On the streets of Taormina, I stumble over the clutter of antique shops spilling out into the streets. The clutter is not limited to objects, but also people. Taormina is not the sort of place you come to for anonymity, but rather to see and be seen. Throughout history, writers, artists, aristocrats, royalty and celebrities have vacationed in this resort town on Sicily’s northeastern coast. Despite all of the activity in late summer, the shine of Taormina, right down to the glaring sun off of those sliver antique candleholders is endearing to say the least.
I make my way to the town’s premiere attraction, the Teatro Greco. Constructed in the 3rd century B.C., it is the second largest on this island. Scaffolding is up, hinting a production is eminent. In Taormina’s warmer months, performances take the stage here.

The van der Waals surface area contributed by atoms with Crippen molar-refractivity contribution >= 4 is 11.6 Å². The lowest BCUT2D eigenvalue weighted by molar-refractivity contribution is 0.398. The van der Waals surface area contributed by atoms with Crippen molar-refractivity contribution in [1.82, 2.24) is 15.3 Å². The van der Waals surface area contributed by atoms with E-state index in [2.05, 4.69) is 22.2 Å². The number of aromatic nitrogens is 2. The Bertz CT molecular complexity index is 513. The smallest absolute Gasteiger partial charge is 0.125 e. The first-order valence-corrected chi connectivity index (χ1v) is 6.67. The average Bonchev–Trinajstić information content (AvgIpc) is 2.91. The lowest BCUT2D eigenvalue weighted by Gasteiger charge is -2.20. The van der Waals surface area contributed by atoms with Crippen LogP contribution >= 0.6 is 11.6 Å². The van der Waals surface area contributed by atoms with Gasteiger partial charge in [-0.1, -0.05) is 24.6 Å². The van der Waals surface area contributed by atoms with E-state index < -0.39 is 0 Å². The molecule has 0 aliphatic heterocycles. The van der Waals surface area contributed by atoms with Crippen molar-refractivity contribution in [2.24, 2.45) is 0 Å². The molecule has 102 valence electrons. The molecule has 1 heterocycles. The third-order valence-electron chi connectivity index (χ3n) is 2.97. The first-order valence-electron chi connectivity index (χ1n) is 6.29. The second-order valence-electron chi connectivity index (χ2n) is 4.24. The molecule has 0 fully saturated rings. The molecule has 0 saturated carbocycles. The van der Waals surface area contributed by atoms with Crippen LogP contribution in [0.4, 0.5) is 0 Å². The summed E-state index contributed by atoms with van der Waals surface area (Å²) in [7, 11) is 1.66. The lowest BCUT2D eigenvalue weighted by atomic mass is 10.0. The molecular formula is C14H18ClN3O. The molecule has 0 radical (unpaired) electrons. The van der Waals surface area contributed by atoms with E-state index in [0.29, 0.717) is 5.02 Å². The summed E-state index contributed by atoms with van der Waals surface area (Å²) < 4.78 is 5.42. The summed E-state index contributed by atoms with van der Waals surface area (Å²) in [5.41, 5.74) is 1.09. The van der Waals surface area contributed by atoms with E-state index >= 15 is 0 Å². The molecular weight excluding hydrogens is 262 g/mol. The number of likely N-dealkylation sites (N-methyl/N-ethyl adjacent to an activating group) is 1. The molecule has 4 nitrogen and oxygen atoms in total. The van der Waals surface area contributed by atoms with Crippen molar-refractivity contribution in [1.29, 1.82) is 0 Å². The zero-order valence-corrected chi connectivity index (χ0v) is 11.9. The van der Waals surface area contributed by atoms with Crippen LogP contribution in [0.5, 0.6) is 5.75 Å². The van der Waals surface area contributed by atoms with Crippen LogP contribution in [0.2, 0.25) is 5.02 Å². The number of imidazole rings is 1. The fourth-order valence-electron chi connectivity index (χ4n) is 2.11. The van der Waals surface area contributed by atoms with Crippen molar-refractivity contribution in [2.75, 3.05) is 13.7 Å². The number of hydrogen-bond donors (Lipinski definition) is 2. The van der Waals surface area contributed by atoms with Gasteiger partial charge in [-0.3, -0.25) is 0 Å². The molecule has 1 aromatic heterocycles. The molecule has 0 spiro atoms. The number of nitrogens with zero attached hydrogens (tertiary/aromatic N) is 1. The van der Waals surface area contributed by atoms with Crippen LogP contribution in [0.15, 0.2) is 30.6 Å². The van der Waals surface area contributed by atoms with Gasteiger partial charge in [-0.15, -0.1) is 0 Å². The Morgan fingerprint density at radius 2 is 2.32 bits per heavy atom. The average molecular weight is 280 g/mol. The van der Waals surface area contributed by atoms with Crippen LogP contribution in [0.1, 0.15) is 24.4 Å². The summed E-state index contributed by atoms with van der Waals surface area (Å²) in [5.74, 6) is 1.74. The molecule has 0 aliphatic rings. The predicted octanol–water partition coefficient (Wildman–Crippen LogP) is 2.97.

Set in between the sea and sky of Taormina, Teatro Greco proudly holds one of the best views of the town. One particular bend is a stopping point for pictures by most who pass through here. Even the skeptical of this tourist town can’t deny this view, myself included.
I continue on to Piazza Duomo, the center of activity in any Italian town. Taormina’s Duomo almost looks more fortress than religious institution. The 13th century cathedral fills on Sunday nights with locals taking a seat on wooden pews.
Taormina’s perfection makes a full circle at Villa Comunale, the city’s gardens. Created by an English woman, the hanging gardens present a lush paradise in the midst of a coastal dream.
Clutter aside, Taormina’s appeal comes in its position, up high on a hill, almost like that forbidden toy as a kid, up high on the top shelf. However, Taormina still can’t compete with Mt. Etna glaring in the distance.
As rain approaches, the active volcano turns unquestionably gray, but Taormina is still keeping up shiny appearances right down to its own private island, Isola Bella.